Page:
2nd June 2013
I think it is rarely the right option to hide information from children. Some topics may need to wait for a certain maturity level, but no good ever comes from hiding the truth. I think people, children and adults, do need to think a lot more about what they put in their mouths be it food or medication. Children are smart and can understand a lot more than we give them credit for. Food groups should not be excluded, but responsible eating can be taught at a young age.
10th May 2013
Link with 2 notes
Every time a girl sees a shelf of science-related toys under a sign that says “boys”, she is being told that the world thinks science is not for her.
I don’t know if I would have paid much attention to whether toys were marketed for boys or girls when I was little. I often played with toys that were considered more boy toys: legos, matchbox cars, etc. I don’t think they were firmly labeled Boy or Girl though. I am not sure why you would do that. I am pretty stubborn and dance to the beat of my own drum, but a lot of kids are influenced by society and expectations. Girls don’t need that kind of bias against science and discovery toys.
7th May 2013
One of the country’s last remaining tuition-free colleges will charge undergraduates deemed able to pay about $20,000 starting in 2014.
This is sad, but not surprising. I suspect that America’s university landscape is going to change quite a bit as formal education costs sky rocket while the cost to get an education via extremely good online resources (Khan Academy) plummets. However, it is sad to see the end of a dream of free university education even if its highly competitive admission process means it hasn’t been for “everyone” in a long, long time. It makes me sad that it appears this is largely due to them taking out a loan so that “it could invest money in the stock market.” WTF? Investing an endowment is one thing, but taking a loan to invest money is pretty much not a good idea.
Source: The New York Times
28th April 2013
You won’t believe that these are all true.
Here is a fun slide show that goes over some of the classic twists in statistics (and some other fun math as well). These are very basic statistical questions that we intuitively get wrong. Experiment in any science hinge on being able to set the experiment up in a statistically significant way and then being able to properly interpret the results. You can’t do it intuitively or just with a “great idea,” you have to understand at least basic statistics which most people don’t.
Source: Business Insider
27th April 2013
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E.O. Wilson shares a secret: Discoveries emerge from ideas, not number-crunching.
Honestly, this article scares the hell out of me and I find it embarrassing it is coming from a Harvard Prof. No, you do not need a graduate degree in math to be a scientist, and in many cases once you have a “real world” job there won’t be a lot of long form calculation as there is plenty of software that handles most of that these days. However, you do need a basic understanding of the concepts and what that software is doing since software can often design un-manufacturable/ unsafe objects. If you stay in the pure sciences you still need a basic mathematical understanding and a strong understanding in statistics to be able to design meaningful experiments. Statistics is often not intuitive and I think it is important for everyone working in scientific fields to really understand that. Yes, for really complicated stuff, you can always consult a statistician, but you shouldn’t have to for every experiment you want to run and every result you get.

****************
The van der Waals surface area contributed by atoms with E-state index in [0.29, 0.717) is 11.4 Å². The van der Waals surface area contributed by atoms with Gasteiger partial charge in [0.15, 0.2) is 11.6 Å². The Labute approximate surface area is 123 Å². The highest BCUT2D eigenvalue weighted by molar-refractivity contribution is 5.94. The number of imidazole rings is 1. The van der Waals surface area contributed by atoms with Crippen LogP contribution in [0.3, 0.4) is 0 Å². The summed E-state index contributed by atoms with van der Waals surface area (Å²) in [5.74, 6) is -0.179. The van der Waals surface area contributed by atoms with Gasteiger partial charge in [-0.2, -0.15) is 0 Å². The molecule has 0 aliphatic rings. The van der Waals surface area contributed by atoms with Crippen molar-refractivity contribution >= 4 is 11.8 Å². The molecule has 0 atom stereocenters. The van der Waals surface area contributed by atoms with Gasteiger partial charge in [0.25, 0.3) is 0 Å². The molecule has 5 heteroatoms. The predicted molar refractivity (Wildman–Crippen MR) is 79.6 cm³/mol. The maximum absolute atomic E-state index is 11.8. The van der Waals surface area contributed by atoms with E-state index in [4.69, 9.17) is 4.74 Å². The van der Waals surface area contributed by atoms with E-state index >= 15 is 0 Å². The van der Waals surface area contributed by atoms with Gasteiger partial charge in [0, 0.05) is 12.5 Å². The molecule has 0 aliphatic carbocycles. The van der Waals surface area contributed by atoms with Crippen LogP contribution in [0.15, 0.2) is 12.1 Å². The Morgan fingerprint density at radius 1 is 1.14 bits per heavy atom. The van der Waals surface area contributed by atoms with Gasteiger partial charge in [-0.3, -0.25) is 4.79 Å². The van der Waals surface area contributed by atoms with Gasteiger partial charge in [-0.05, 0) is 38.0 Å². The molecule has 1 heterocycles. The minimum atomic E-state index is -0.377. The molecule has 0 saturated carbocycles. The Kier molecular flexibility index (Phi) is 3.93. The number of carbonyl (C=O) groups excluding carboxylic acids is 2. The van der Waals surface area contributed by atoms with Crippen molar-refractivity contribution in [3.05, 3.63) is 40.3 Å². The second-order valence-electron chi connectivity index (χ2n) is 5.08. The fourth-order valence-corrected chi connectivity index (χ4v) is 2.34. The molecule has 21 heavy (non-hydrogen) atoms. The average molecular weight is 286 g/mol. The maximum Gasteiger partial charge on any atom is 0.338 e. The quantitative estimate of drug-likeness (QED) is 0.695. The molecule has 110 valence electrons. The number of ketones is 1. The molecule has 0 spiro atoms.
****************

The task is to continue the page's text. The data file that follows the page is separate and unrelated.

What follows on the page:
Oh, and I don’t know what this guy did to get a job at Harvard, but to get any kind of permanent academic position today you need to be the best of the best of the best which means you better assume you need a strong math background if you are considering the hard sciences or probably even the social sciences. *And* you need the great ideas.
Source: The Wall Street Journal
12th April 2013
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It is funny and educational as The Oatmeal often is. I want to see with 16 different types of cones!
12th April 2013
I don’t have children, but sometimes I ponder how I would raise them if I did. Of course, you can never be sure how you would do anything until you do it, but…. Growing up I never would have considered homeschooling a child, but I now think about it a lot. I am not sure I have a patient enough personality to do it, but as more people choose this route there are more and more resources. When I think about the positives of homeschooling, these are some of the same reasons I have come considered so I found this article interesting.
23rd February 2012
I wish my school had had cool 8 bit art on the walls. I think it would have given it a more fun atmosphere.
21st February 2012
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The racial and economic problems that plague Memphis are really quite sad. It is hard to explain all the issues to people who have not lived there, but this article does a good job of explaining some of the problems. The story of the Manassas High School is really quite inspiring though, and I hope that the changes to the school board do not upset the progress they have made. When I was in high school, I did some volunteering for a summer program for kids from that neighborhood and many of their stories were heartbreaking. To hear of kids from that area doing well in school is really impressive and gives one hope for the most impoverished parts of America.